Missing men, missing infertility: New research flags up problem

Men are missing from fertility debates and crucial support services because they are often not included in studies and, when they are, it is usually only married, heterosexual men who are asked for data.

from Health & Medicine News -- ScienceDaily https://ift.tt/2C4LRxS

New survey reveals 57 percent of Americans have been surprised by a medical bill

Fifty-seven percent of American adults have been surprised by a medical bill that they thought would have been covered by insurance, according to a new study. Respondents indicated that 20 percent of their surprise bills were a result of a doctor not being part of the network.

from Health & Medicine News -- ScienceDaily https://ift.tt/2PPoGdI

Guidance for preventing C. difficile in neonatal intensive care

Newborns require special diagnosis and treatment considerations for an infectious diarrhea known as Clostridioides difficile (C. difficile) infection, according to a new evidence-based white paper.

from Health & Medicine News -- ScienceDaily https://ift.tt/2wxuEXH

How does helping people affect your brain? Study shows neurobiological effects of giving social support

Providing 'targeted' social support to other people in need activates regions of the brain involved in parental care -- which may help researchers understand the positive health effects of social ties, reports a new study.

from Health & Medicine News -- ScienceDaily https://ift.tt/2PiNCta

Selling access to human specimens: Survey reveals public attitudes

Universities that aim to raise money for research by selling access to their biobanks to private companies should tell patients, a new survey shows. In fact, saying what the money will be used for will likely encourage patients to donate their samples.

from Health & Medicine News -- ScienceDaily https://ift.tt/2Pm8ks1

Insulin gives an extra boost to the immune system

The role of insulin as a boost to the immune system to improve its ability to fight infection has been detailed for the first time.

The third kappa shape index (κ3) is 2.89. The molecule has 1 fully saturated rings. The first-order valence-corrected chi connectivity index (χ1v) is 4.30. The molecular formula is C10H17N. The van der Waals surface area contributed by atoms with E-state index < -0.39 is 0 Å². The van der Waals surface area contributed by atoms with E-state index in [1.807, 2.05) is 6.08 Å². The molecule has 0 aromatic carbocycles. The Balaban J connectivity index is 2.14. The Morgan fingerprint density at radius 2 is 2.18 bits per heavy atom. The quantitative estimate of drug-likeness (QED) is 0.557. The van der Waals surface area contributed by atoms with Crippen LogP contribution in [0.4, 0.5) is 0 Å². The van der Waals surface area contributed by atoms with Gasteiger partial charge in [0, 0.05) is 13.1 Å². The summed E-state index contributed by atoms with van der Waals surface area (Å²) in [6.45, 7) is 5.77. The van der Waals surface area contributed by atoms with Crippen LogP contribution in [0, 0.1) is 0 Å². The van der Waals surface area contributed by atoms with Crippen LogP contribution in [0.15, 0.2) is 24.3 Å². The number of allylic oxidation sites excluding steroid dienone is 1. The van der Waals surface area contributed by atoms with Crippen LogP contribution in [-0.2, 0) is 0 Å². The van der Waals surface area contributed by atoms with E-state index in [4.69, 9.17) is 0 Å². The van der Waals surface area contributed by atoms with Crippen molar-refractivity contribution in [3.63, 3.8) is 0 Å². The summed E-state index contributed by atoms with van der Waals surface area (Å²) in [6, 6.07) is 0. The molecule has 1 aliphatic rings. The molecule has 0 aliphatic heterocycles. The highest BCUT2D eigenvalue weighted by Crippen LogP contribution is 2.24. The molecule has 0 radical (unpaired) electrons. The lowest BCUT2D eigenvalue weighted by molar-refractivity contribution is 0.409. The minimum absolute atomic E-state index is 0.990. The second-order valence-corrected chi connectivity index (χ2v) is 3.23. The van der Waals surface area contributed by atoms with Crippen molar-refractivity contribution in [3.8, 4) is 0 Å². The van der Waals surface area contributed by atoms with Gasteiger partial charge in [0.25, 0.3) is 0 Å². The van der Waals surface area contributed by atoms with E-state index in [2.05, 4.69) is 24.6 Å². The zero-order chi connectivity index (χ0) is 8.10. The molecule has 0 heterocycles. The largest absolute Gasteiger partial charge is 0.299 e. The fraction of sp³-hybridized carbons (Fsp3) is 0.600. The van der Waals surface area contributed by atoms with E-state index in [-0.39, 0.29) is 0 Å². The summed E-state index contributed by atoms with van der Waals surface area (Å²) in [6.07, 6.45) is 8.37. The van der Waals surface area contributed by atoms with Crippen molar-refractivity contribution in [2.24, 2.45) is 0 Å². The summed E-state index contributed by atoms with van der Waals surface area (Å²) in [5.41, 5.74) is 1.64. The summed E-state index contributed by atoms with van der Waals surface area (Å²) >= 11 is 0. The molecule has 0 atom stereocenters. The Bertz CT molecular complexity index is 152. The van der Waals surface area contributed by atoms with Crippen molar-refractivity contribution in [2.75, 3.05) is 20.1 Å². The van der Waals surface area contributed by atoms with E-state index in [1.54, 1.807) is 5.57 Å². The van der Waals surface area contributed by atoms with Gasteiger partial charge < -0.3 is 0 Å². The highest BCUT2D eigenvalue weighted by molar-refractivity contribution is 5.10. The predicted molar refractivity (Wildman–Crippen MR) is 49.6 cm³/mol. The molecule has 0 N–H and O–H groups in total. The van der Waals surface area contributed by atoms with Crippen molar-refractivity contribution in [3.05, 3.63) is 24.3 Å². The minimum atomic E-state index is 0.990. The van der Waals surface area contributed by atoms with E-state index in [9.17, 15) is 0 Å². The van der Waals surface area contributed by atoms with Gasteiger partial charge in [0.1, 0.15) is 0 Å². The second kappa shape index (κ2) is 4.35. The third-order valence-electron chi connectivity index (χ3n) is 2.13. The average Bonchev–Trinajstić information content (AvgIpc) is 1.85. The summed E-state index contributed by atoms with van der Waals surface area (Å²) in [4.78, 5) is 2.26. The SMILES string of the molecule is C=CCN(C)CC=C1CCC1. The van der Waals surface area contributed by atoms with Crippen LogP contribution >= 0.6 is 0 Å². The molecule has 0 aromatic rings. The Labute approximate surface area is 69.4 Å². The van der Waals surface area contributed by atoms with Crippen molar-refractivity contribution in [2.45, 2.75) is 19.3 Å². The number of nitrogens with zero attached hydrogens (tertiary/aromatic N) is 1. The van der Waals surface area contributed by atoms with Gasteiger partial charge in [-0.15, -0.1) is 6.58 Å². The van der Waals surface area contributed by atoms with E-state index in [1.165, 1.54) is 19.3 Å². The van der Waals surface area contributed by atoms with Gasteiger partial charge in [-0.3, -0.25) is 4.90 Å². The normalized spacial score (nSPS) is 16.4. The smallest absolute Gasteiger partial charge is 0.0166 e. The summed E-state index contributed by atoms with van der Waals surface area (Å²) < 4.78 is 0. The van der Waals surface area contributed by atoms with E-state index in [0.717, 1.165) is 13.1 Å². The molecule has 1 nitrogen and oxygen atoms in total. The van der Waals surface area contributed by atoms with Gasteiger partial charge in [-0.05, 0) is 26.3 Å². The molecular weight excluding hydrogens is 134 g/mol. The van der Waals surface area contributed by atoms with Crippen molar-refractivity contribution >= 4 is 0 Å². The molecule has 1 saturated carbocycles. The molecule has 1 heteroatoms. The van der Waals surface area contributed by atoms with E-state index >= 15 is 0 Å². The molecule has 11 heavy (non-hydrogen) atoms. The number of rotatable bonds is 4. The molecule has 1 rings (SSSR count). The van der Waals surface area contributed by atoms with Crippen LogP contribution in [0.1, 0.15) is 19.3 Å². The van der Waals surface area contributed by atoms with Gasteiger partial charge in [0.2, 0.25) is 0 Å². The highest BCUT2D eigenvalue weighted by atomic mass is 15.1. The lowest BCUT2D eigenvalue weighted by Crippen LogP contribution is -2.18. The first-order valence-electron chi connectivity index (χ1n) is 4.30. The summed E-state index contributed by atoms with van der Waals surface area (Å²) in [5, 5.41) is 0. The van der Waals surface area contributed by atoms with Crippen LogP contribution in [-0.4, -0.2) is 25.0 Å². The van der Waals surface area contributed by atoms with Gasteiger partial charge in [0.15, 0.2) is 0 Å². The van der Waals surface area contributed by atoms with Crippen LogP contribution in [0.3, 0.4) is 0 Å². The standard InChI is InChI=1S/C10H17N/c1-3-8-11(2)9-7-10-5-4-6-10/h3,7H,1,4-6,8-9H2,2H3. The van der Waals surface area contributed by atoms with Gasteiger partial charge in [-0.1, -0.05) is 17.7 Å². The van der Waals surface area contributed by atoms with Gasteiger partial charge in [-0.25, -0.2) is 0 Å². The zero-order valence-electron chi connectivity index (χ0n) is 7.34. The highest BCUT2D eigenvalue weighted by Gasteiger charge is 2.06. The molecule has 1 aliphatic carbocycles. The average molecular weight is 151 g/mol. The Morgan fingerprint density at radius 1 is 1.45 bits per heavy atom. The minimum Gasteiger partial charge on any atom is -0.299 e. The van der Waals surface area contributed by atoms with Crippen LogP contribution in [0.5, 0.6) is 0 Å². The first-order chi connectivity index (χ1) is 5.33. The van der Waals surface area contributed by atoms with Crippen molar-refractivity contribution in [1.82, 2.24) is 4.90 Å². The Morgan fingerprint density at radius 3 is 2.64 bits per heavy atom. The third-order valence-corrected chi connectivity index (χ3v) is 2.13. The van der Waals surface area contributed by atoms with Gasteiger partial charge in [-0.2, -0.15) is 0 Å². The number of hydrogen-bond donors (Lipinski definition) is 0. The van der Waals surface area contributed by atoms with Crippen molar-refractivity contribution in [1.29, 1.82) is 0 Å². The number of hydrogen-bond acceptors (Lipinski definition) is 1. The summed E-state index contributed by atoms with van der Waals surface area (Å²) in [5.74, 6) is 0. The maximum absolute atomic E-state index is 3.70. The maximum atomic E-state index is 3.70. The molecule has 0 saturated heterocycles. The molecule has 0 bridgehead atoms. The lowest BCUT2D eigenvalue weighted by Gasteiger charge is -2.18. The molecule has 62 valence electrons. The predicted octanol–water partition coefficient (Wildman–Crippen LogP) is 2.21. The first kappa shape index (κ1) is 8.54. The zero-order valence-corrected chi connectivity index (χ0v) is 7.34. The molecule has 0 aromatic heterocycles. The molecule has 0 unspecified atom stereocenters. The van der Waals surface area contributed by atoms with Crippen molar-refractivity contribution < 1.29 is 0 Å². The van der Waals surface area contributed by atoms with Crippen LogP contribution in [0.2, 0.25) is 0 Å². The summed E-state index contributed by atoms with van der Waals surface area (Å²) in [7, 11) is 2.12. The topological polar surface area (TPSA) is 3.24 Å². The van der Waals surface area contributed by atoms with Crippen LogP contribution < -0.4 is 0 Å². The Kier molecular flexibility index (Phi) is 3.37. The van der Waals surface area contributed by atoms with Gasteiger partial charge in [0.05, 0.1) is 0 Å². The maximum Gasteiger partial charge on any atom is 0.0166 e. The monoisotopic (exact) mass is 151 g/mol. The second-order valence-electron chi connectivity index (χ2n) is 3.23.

from Health & Medicine News -- ScienceDaily https://ift.tt/2PMSuaO

When neurons turn against themselves

Rasmussen's encephalitis is a rare autoimmune disease that primarily affects children and can lead to seizures. As the disease is resistant to drug treatments, it frequently requires surgical interventions aiming to remove or disconnect the affected part of the brain. Researchers have succeeded in describing and mastering the mechanisms at work within neurons in mice, opening the way to possible treatments.

from Health & Medicine News -- ScienceDaily https://ift.tt/2PliuZX

Time-restricted feeding improves health in mice with defective circadian clocks

It turns out timing really is everything, at least when it comes to the diets of lab mice whose circadian clocks are disrupted. A study is reporting that limiting the times when the animals eat can correct obesity and other metabolic problems that are normally seen in these mice, even when they're fed an unhealthy diet. The results suggest a previously unknown link between disruption of the clock and eating behavior.

from Health & Medicine News -- ScienceDaily https://ift.tt/2BXXiHq

Human genome could contain up to 20 percent fewer genes, researchers reveal

A new study reveals that up to 20 percent of genes classified as coding (those that produce the proteins that are the building blocks of all living things) may not be coding after all because they have characteristics that are typical of non-coding or pseudogenes (obsolete coding genes). The work once again highlights doubts about the number of real genes present in human cells 15 years after the sequencing the human genome.